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Top 10 Cat Toxins of 2016 - Slideshow


ASPCA takes poison calls from pet-owners.

Top 10 Cat Toxins of 2016: A Slideshow

In 2016, the American Society for the Prevention of Cruelty to Animals (ASPCA) took more than 167,000 calls from people whose pets had ingested something poisonous or potentially poisonous. They have released a list of the 10 most common items that caused toxicities in pets last year.

Chemicals used on the lawn can be toxic to cats.

Number 10: Lawn and Garden Products

Fertilizers, pesticides, and other lawn and garden chemicals can be toxic to cats. Be sure to read the labels on your products. Cats are safest indoors, but if yours does go outside, don't allow her on the lawn for the recommended period of time after using these products. Keep them locked up out of reach of your cat when they are in storage. Better yet, choose pet-safe products.

There are many plants that are toxic to cats.

Number 9: Plants

Cats are notorious for loving to chew on plants. However, there are plants that are toxic to cats, and many of them are houseplants. Be sure that you check every plant in your home for toxicity and remove any plants that could harm your cat if ingested. You can find a partial list of toxic plants with pictures here: "Common Plants Poisonous to Cats."

Rodenticides are deadly to cats that ingest them.

Number 8: Rodenticides

Rodenticides are meant to kill rodents. They do not discern between mice and cats, and they will kill cats just as easily. There are three types of rodenticide with different modes of action and unique treatments, so it's important to know which one your cat may have eaten when you call poison control or go to the veterinarian. Don't use rodenticides in your home if you have pets.

Take care using insecticides around cats.

Number 7: Insecticides

Insecticides can be exceptionally dangerous for cats that get into them. Make sure you read and follow the labels exactly, keep your cat away from dangerous chemicals, and, better yet, use pet-friendly products. Take care with spot-on flea and tick products from the store, as well. Many dog products are extremely toxic if they are used on cats.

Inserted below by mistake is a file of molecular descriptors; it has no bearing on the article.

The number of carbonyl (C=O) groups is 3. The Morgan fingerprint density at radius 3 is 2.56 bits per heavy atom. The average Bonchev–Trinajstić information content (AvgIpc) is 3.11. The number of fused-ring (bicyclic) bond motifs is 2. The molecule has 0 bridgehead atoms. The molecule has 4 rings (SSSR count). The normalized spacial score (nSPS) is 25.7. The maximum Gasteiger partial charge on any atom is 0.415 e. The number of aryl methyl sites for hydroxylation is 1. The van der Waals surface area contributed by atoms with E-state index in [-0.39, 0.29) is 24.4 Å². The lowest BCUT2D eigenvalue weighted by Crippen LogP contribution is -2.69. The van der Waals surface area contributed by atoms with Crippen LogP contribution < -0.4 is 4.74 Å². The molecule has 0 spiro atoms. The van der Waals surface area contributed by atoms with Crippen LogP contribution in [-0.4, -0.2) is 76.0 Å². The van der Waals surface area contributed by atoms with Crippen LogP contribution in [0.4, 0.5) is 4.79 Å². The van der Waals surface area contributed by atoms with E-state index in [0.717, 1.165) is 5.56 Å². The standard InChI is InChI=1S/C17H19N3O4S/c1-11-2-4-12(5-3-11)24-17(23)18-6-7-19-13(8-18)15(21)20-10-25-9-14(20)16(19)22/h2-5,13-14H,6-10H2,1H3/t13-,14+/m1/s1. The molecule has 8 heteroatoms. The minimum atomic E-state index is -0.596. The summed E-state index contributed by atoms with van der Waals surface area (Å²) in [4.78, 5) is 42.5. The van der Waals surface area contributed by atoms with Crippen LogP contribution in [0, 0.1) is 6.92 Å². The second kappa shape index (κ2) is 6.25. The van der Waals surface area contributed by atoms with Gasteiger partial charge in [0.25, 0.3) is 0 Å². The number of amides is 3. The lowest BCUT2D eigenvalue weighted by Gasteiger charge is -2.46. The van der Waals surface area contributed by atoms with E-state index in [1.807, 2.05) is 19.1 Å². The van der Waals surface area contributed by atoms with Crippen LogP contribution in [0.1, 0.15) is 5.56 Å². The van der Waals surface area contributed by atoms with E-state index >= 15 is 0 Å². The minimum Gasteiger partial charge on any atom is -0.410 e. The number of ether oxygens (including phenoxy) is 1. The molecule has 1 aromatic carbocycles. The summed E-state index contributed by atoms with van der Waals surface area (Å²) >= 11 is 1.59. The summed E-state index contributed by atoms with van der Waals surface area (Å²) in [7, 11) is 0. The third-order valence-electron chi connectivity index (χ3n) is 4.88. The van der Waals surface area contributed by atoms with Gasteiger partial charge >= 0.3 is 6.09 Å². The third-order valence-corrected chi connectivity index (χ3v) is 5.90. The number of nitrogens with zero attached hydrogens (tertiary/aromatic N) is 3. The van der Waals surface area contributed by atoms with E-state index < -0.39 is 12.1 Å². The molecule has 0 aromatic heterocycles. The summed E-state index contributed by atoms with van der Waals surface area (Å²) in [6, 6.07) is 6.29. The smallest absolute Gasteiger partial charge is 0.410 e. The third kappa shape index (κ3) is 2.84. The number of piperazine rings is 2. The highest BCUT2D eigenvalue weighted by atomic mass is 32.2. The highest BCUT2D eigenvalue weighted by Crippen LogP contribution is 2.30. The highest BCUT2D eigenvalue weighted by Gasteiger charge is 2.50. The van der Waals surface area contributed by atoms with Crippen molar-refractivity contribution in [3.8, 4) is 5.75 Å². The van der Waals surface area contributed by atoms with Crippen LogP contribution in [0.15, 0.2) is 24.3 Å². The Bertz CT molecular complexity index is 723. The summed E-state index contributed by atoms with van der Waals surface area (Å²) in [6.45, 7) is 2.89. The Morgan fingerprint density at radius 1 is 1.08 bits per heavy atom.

Chocolate is toxic to cats.

Number 6: Chocolate

Chocolate is toxic to cats because it contains theobromine and caffeine. Both of these substances are toxic to the neurologic and cardiac systems of cats. The darker the chocolate, the more dangerous it is to cats. While cats don't tend to have as much of a sweet tooth as many dogs, some of them will try to get into chocolate, especially kittens. Learn more in our article, "Cats and Chocolate: Why Is Chocolate Bad for Cats?"

Cats may walk through construction areas and ingest toxins while grooming.

Number 5: Household Items

Paint, cleaners, and other household items were high on the list of pet poison calls that the ASPCA took in 2016. Cats love to help with household projects. Make sure that you protect your cat from these items.

Even medications that are safe for cats can be toxic if they eat too much.

Number 4: Veterinary Medications

Some medications made for cats are chewable and flavored in such a way as to be appealing to our feline friends. This is meant to make it easier for us to get them to take necessary medications, but it may also entice them to eat an entire bottle and overdose if they find it.

There are human foods that are poisonous to cats.

Number 3: Human Foods

There are a variety of human foods that are toxic to cats, including raw eggs, chocolate, and onions. Some cats love to eat human food, so it's important to know which ones to keep well out of their reach. Learn more here: "Foods Toxic to Cats: A Slideshow."

Many human medications are toxic to cats.

Number 2: Human Over-the-Counter Medications

Over-the-counter medications for humans, including natural supplements, were extremely high on the list of pet poison calls to the ASPCA in 2016. Cats are exquisitely sensitive to many medications. It is important that you keep all medication out of the reach of your cats and NEVER give your cat any of your medication without checking with your veterinarian first.

Never give your cat human medications.

Number 1: Human Prescription Medications

The most common pet poison exposure call that the ASPCA took in 2016 concerned human prescription medications. It is imperative that you keep all medications locked up out of reach of your cat. When you are taking medications, try to do so over a sink, counter, or table, so they don't fall on the floor and bounce away, to be found later by your cat. Under no circumstances should you ever give your cat any medications without checking with your veterinarian first.